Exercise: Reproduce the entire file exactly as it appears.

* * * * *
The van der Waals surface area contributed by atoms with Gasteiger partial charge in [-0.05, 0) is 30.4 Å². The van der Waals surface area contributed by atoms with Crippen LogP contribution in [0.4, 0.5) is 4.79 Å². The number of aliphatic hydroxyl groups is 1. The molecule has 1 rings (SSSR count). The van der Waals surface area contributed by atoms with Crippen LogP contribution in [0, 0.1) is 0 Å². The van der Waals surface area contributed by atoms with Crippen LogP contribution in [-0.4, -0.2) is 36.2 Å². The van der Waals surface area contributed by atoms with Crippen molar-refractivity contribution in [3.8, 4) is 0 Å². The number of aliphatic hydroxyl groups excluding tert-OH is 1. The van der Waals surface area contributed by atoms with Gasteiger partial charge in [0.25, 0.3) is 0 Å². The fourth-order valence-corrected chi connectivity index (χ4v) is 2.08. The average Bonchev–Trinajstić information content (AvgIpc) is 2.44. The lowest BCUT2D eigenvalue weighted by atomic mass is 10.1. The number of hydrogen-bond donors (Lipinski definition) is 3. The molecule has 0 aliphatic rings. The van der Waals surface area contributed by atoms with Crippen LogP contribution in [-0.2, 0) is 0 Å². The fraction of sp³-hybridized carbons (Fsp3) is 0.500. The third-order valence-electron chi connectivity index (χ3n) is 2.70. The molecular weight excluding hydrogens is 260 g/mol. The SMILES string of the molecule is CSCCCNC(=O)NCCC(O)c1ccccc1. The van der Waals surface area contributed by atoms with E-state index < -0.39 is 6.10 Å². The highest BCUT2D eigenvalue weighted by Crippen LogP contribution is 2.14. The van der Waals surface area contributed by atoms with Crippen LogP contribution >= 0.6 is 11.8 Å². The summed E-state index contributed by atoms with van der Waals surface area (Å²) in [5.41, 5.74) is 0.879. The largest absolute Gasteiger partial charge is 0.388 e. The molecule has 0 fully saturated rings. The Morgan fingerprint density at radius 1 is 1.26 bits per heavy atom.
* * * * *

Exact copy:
The van der Waals surface area contributed by atoms with Gasteiger partial charge in [-0.05, 0) is 30.4 Å². The van der Waals surface area contributed by atoms with Crippen LogP contribution in [0.4, 0.5) is 4.79 Å². The number of aliphatic hydroxyl groups is 1. The molecule has 1 rings (SSSR count). The van der Waals surface area contributed by atoms with Crippen LogP contribution in [0, 0.1) is 0 Å². The van der Waals surface area contributed by atoms with Crippen LogP contribution in [-0.4, -0.2) is 36.2 Å². The van der Waals surface area contributed by atoms with Crippen molar-refractivity contribution in [3.8, 4) is 0 Å². The number of aliphatic hydroxyl groups excluding tert-OH is 1. The van der Waals surface area contributed by atoms with Gasteiger partial charge in [0.25, 0.3) is 0 Å². The fourth-order valence-corrected chi connectivity index (χ4v) is 2.08. The average Bonchev–Trinajstić information content (AvgIpc) is 2.44. The lowest BCUT2D eigenvalue weighted by atomic mass is 10.1. The number of hydrogen-bond donors (Lipinski definition) is 3. The molecule has 0 aliphatic rings. The van der Waals surface area contributed by atoms with Crippen LogP contribution in [-0.2, 0) is 0 Å². The fraction of sp³-hybridized carbons (Fsp3) is 0.500. The third-order valence-electron chi connectivity index (χ3n) is 2.70. The molecular weight excluding hydrogens is 260 g/mol. The SMILES string of the molecule is CSCCCNC(=O)NCCC(O)c1ccccc1. The van der Waals surface area contributed by atoms with E-state index < -0.39 is 6.10 Å². The highest BCUT2D eigenvalue weighted by Crippen LogP contribution is 2.14. The van der Waals surface area contributed by atoms with Crippen LogP contribution >= 0.6 is 11.8 Å². The summed E-state index contributed by atoms with van der Waals surface area (Å²) in [5.41, 5.74) is 0.879. The largest absolute Gasteiger partial charge is 0.388 e. The molecule has 0 fully saturated rings. The Morgan fingerprint density at radius 1 is 1.26 bits per heavy atom.